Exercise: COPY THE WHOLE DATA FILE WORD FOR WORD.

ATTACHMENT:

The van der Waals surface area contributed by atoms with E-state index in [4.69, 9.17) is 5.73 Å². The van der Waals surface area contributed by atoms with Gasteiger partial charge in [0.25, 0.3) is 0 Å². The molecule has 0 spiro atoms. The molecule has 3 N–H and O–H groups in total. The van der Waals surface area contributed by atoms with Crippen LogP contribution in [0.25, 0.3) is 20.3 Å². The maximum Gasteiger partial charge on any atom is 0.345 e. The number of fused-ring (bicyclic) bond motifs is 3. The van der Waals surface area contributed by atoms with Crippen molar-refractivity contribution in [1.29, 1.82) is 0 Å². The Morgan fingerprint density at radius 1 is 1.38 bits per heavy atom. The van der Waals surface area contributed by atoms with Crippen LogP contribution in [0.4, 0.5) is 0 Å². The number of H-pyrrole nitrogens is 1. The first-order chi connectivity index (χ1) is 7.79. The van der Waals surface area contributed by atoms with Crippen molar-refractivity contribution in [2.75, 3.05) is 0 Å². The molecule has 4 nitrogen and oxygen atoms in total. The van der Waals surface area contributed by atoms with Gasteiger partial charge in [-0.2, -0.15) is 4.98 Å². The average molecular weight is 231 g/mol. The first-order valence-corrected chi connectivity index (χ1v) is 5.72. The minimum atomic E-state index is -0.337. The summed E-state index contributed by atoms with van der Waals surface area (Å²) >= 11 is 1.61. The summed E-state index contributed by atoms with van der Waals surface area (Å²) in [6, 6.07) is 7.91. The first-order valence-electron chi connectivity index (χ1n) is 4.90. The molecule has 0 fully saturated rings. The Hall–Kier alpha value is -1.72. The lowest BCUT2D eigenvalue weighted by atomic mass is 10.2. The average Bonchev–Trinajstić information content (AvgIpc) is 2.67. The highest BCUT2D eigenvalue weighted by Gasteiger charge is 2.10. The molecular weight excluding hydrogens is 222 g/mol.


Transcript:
The van der Waals surface area contributed by atoms with E-state index in [4.69, 9.17) is 5.73 Å². The van der Waals surface area contributed by atoms with Gasteiger partial charge in [0.25, 0.3) is 0 Å². The molecule has 0 spiro atoms. The molecule has 3 N–H and O–H groups in total. The van der Waals surface area contributed by atoms with Crippen LogP contribution in [0.25, 0.3) is 20.3 Å². The maximum Gasteiger partial charge on any atom is 0.345 e. The number of fused-ring (bicyclic) bond motifs is 3. The van der Waals surface area contributed by atoms with Crippen molar-refractivity contribution in [1.29, 1.82) is 0 Å². The Morgan fingerprint density at radius 1 is 1.38 bits per heavy atom. The van der Waals surface area contributed by atoms with Crippen LogP contribution in [0.4, 0.5) is 0 Å². The number of H-pyrrole nitrogens is 1. The first-order chi connectivity index (χ1) is 7.79. The van der Waals surface area contributed by atoms with Crippen molar-refractivity contribution in [2.75, 3.05) is 0 Å². The molecule has 4 nitrogen and oxygen atoms in total. The van der Waals surface area contributed by atoms with Gasteiger partial charge in [-0.2, -0.15) is 4.98 Å². The average molecular weight is 231 g/mol. The first-order valence-corrected chi connectivity index (χ1v) is 5.72. The minimum atomic E-state index is -0.337. The summed E-state index contributed by atoms with van der Waals surface area (Å²) >= 11 is 1.61. The summed E-state index contributed by atoms with van der Waals surface area (Å²) in [6, 6.07) is 7.91. The first-order valence-electron chi connectivity index (χ1n) is 4.90. The molecule has 0 fully saturated rings. The Hall–Kier alpha value is -1.72. The lowest BCUT2D eigenvalue weighted by atomic mass is 10.2. The average Bonchev–Trinajstić information content (AvgIpc) is 2.67. The highest BCUT2D eigenvalue weighted by Gasteiger charge is 2.10. The molecular weight excluding hydrogens is 222 g/mol.